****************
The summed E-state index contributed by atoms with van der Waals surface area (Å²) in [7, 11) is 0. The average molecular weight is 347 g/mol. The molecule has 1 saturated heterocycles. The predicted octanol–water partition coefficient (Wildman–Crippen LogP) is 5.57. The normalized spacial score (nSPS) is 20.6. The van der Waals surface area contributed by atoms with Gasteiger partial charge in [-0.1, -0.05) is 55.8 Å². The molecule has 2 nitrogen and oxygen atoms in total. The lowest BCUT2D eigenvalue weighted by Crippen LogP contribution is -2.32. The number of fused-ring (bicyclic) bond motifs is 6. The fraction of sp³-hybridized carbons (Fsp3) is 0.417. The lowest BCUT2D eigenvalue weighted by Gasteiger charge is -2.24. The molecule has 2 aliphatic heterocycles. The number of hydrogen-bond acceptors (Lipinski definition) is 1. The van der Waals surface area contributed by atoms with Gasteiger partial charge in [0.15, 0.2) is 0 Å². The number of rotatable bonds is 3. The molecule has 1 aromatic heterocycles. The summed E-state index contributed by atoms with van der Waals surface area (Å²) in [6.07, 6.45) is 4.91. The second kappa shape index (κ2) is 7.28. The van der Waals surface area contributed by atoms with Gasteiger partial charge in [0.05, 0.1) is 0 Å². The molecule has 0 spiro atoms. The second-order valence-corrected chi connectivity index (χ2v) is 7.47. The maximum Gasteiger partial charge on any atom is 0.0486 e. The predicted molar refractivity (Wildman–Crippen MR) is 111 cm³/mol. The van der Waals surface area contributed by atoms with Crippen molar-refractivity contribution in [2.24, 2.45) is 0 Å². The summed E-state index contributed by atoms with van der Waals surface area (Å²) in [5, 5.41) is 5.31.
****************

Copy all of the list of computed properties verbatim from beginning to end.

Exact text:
The summed E-state index contributed by atoms with van der Waals surface area (Å²) in [7, 11) is 0. The average molecular weight is 347 g/mol. The molecule has 1 saturated heterocycles. The predicted octanol–water partition coefficient (Wildman–Crippen LogP) is 5.57. The normalized spacial score (nSPS) is 20.6. The van der Waals surface area contributed by atoms with Gasteiger partial charge in [-0.1, -0.05) is 55.8 Å². The molecule has 2 nitrogen and oxygen atoms in total. The lowest BCUT2D eigenvalue weighted by Crippen LogP contribution is -2.32. The number of fused-ring (bicyclic) bond motifs is 6. The fraction of sp³-hybridized carbons (Fsp3) is 0.417. The lowest BCUT2D eigenvalue weighted by Gasteiger charge is -2.24. The molecule has 2 aliphatic heterocycles. The number of hydrogen-bond acceptors (Lipinski definition) is 1. The van der Waals surface area contributed by atoms with Gasteiger partial charge in [0.15, 0.2) is 0 Å². The number of rotatable bonds is 3. The molecule has 1 aromatic heterocycles. The summed E-state index contributed by atoms with van der Waals surface area (Å²) in [6.07, 6.45) is 4.91. The second kappa shape index (κ2) is 7.28. The van der Waals surface area contributed by atoms with Gasteiger partial charge in [0.05, 0.1) is 0 Å². The molecule has 0 spiro atoms. The second-order valence-corrected chi connectivity index (χ2v) is 7.47. The maximum Gasteiger partial charge on any atom is 0.0486 e. The predicted molar refractivity (Wildman–Crippen MR) is 111 cm³/mol. The van der Waals surface area contributed by atoms with Crippen molar-refractivity contribution in [2.24, 2.45) is 0 Å². The summed E-state index contributed by atoms with van der Waals surface area (Å²) in [5, 5.41) is 5.31.